&#91THE FOUNTAIN&#93 The ‘era of empire’ in China

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[THE FOUNTAIN] The ‘era of empire’ in China

The books that Mao Zedong brought with him as he entered Beijing in 1949 were four. A vocabulary dictionary and an etymology dictionary were reference books. But the books that he really wanted to have with him were “Historical Records” and “The Comprehensive Mirror for Ruling a Country.” He intended to learn the ruling skills of emperors. There were no books related to communism. So journalist Harrison E. Salisbury, who reported on Mr. Mao and Deng Xiaoping, called them the “new emperors.”
There is a Chinese saying that “to serve the emperor is like living beside a tiger,” indicating the difficulty of being the No. 2 person. Lin Biao, who was a strong candidate to be Mao’s successor, died in a plane crash under mysterious circumstances, while both Hu Yaobang and Zhao Ziyang, who were Deng’s successors, lost their positions.
On that score, President Hu Jintao of China, who concluded his 10-year apprenticeship as a successor and became a new “emperor,” is noteworthy. He is well-known for behaving humbly. As soon as he took office as party secretary of the Guizhou region in 1985, he enrolled in the computer department of a university and studied with students his children’s age. He seems to have demonstrated personally the importance of knowledge and the improvement of conditions for intellectuals. He also made a request to reporters: “To report my story is to reduce my political life. I am young yet. Do not give publicity to me.”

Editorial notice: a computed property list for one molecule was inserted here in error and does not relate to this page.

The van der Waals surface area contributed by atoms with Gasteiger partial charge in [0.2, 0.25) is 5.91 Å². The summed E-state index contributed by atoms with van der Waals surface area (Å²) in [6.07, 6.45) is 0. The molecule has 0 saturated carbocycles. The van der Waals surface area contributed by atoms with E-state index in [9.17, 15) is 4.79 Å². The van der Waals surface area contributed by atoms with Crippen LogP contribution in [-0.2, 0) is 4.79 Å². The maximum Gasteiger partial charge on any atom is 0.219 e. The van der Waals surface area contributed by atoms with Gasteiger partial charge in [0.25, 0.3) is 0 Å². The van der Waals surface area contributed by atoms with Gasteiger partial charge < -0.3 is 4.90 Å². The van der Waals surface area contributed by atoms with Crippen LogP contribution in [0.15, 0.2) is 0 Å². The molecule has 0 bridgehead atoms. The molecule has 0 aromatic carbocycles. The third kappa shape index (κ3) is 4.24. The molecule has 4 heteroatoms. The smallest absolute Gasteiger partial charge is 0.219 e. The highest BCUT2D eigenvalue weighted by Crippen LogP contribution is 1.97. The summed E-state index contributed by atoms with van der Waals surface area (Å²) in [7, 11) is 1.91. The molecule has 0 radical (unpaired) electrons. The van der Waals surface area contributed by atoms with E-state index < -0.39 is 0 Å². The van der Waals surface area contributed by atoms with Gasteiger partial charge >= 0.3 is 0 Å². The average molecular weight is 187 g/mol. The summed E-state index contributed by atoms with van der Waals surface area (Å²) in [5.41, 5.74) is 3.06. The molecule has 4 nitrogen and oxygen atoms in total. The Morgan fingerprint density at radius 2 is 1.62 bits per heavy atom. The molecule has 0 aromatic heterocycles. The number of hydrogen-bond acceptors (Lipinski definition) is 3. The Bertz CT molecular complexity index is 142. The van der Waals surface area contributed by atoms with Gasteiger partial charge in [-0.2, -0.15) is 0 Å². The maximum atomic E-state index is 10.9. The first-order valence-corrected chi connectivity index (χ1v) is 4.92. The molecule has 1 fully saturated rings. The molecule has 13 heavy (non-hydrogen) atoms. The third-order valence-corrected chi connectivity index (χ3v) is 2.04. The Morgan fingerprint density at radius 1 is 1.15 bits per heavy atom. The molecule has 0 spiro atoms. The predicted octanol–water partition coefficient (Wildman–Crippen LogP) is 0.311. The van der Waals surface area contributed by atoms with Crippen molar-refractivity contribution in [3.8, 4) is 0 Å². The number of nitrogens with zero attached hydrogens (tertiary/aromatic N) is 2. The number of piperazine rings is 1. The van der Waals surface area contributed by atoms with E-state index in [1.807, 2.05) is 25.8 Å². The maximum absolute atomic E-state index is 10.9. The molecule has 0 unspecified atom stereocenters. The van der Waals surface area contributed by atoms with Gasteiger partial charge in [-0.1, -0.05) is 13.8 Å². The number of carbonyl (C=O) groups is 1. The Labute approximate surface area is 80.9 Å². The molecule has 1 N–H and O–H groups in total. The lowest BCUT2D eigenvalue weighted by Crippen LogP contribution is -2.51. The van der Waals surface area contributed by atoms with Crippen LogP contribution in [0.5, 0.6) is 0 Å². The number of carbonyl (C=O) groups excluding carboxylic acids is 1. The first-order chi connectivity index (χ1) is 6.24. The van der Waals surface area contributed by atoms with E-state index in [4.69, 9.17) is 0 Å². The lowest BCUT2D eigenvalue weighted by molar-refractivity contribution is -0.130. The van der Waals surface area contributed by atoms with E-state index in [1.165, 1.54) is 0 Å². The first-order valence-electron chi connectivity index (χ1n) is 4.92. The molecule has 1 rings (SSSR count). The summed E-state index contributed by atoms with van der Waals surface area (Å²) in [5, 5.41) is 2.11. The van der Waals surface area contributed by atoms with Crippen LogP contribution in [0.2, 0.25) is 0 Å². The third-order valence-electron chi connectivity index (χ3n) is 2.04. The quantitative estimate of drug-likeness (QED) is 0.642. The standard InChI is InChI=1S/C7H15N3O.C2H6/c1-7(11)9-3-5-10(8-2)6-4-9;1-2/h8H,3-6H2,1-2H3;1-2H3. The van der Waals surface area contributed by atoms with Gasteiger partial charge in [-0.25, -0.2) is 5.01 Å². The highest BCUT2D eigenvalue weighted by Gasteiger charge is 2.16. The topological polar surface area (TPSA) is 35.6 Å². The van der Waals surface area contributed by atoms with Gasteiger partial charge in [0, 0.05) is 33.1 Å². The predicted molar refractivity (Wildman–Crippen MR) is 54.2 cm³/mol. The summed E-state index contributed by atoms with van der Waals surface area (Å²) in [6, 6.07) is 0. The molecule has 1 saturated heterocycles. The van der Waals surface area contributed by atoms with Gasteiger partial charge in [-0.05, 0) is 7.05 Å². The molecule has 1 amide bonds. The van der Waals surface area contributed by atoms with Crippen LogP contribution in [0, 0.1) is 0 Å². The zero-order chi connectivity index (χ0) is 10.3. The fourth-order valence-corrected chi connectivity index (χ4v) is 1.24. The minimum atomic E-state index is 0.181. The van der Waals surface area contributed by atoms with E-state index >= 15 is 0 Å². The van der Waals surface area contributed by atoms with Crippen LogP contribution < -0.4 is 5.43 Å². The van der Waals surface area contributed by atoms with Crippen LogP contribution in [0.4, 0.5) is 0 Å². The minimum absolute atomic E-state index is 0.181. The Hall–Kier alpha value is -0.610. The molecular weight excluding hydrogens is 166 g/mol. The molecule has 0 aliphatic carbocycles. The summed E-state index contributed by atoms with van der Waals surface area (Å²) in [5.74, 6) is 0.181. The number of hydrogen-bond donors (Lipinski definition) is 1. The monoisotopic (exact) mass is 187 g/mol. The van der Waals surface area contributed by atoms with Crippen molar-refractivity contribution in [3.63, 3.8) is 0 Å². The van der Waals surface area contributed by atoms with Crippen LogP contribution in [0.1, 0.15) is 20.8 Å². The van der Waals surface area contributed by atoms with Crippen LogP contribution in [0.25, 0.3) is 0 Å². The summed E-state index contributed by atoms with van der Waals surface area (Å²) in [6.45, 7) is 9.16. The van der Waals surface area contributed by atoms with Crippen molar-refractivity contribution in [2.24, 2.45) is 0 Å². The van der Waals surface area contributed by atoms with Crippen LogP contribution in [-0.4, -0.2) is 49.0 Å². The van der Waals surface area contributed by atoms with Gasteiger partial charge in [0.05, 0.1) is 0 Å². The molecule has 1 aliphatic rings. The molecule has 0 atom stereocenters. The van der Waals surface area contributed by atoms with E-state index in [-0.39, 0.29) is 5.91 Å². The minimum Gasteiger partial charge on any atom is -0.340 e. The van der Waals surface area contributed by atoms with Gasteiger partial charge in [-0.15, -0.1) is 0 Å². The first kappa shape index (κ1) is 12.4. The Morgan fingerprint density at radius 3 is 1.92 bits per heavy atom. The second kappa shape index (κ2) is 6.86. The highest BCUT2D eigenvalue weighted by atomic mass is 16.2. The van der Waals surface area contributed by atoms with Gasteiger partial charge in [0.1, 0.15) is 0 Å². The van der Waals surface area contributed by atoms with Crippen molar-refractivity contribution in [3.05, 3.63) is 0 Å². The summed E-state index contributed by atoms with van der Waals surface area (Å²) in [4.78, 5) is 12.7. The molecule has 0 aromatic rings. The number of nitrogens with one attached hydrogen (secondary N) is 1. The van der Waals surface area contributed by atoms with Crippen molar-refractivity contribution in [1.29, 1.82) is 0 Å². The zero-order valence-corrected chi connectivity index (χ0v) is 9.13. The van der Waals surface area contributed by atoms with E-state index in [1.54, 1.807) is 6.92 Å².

He became a member of the Standing Committee of the Politburo of the Chinese Communist Party in 1992 when his political patron, Song Ping, handed over his own position to Mr. Hu.
But just to humble oneself is not enough. In the process of being promoted to the standing committee, Mr. Hu fully showed senior party members his determination for revolution.
Mr. Hu was sent as a regional party secretary to Tibet when a mass independence movement broke out there in 1989. He commanded troops wearing a helmet. Soon after, Mr. Deng purged Mr. Zhao, who was blamed for the Tianmen Square incident, and decided to form a line of succession from Jiang Zemin to Mr. Hu. Mr. Hu is said to have urged North Korea to give up its weapons of mass destruction, which is the basis for achieving results at the current six-party talks in Beijing. The era of empire has not ended yet.

By Oh Byung-sang

The writer is London correspondent
of the JoongAng Ilbo.

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